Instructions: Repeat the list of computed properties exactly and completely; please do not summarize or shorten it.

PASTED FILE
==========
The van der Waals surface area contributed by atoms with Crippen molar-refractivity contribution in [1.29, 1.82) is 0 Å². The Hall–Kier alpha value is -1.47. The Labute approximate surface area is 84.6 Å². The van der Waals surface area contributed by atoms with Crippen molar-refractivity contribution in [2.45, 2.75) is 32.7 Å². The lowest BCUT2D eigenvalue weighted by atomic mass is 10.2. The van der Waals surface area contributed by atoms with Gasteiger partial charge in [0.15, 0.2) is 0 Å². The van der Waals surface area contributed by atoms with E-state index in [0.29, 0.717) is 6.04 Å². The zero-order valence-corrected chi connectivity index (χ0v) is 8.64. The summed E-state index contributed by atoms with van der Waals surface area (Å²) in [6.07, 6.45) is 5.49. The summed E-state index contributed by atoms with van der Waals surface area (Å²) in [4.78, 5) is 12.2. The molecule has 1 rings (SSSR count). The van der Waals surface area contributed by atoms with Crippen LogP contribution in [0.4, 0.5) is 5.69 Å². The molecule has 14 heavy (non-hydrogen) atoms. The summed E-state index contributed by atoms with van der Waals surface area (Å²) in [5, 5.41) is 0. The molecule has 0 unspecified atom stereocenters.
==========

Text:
The van der Waals surface area contributed by atoms with Crippen molar-refractivity contribution in [1.29, 1.82) is 0 Å². The Hall–Kier alpha value is -1.47. The Labute approximate surface area is 84.6 Å². The van der Waals surface area contributed by atoms with Crippen molar-refractivity contribution in [2.45, 2.75) is 32.7 Å². The lowest BCUT2D eigenvalue weighted by atomic mass is 10.2. The van der Waals surface area contributed by atoms with Gasteiger partial charge in [0.15, 0.2) is 0 Å². The van der Waals surface area contributed by atoms with E-state index in [0.29, 0.717) is 6.04 Å². The zero-order valence-corrected chi connectivity index (χ0v) is 8.64. The summed E-state index contributed by atoms with van der Waals surface area (Å²) in [6.07, 6.45) is 5.49. The summed E-state index contributed by atoms with van der Waals surface area (Å²) in [4.78, 5) is 12.2. The molecule has 1 rings (SSSR count). The van der Waals surface area contributed by atoms with Crippen LogP contribution in [0.4, 0.5) is 5.69 Å². The molecule has 14 heavy (non-hydrogen) atoms. The summed E-state index contributed by atoms with van der Waals surface area (Å²) in [5, 5.41) is 0. The molecule has 0 unspecified atom stereocenters.